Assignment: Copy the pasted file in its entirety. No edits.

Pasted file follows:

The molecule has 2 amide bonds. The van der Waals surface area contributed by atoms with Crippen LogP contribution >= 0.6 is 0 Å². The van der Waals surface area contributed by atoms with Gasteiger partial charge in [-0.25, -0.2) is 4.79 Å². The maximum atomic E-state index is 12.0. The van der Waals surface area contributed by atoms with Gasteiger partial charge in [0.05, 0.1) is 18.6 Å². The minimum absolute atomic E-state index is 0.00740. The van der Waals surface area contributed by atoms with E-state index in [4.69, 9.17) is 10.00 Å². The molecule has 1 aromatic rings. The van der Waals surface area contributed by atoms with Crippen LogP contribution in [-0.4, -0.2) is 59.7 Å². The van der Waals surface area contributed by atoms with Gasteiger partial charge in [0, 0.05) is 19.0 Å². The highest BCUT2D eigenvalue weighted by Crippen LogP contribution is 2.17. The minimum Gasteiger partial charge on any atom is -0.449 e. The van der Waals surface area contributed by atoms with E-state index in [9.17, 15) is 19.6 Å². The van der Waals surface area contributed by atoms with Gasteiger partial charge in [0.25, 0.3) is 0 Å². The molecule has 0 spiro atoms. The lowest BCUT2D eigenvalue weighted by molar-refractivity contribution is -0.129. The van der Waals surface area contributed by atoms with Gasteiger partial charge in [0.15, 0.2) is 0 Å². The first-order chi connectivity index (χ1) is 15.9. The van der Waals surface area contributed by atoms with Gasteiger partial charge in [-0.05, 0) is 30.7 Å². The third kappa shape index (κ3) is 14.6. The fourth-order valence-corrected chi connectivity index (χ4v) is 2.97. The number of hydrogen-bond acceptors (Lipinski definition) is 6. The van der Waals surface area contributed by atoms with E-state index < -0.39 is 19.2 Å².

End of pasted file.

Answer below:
The molecule has 2 amide bonds. The van der Waals surface area contributed by atoms with Crippen LogP contribution >= 0.6 is 0 Å². The van der Waals surface area contributed by atoms with Gasteiger partial charge in [-0.25, -0.2) is 4.79 Å². The maximum atomic E-state index is 12.0. The van der Waals surface area contributed by atoms with Gasteiger partial charge in [0.05, 0.1) is 18.6 Å². The minimum absolute atomic E-state index is 0.00740. The van der Waals surface area contributed by atoms with E-state index in [4.69, 9.17) is 10.00 Å². The molecule has 1 aromatic rings. The van der Waals surface area contributed by atoms with Crippen LogP contribution in [-0.4, -0.2) is 59.7 Å². The van der Waals surface area contributed by atoms with Gasteiger partial charge in [0, 0.05) is 19.0 Å². The highest BCUT2D eigenvalue weighted by Crippen LogP contribution is 2.17. The minimum Gasteiger partial charge on any atom is -0.449 e. The van der Waals surface area contributed by atoms with E-state index in [9.17, 15) is 19.6 Å². The van der Waals surface area contributed by atoms with Gasteiger partial charge in [0.25, 0.3) is 0 Å². The molecule has 0 spiro atoms. The lowest BCUT2D eigenvalue weighted by molar-refractivity contribution is -0.129. The van der Waals surface area contributed by atoms with Gasteiger partial charge in [0.15, 0.2) is 0 Å². The first-order chi connectivity index (χ1) is 15.9. The van der Waals surface area contributed by atoms with Gasteiger partial charge in [-0.05, 0) is 30.7 Å². The third kappa shape index (κ3) is 14.6. The fourth-order valence-corrected chi connectivity index (χ4v) is 2.97. The number of hydrogen-bond acceptors (Lipinski definition) is 6. The van der Waals surface area contributed by atoms with E-state index < -0.39 is 19.2 Å².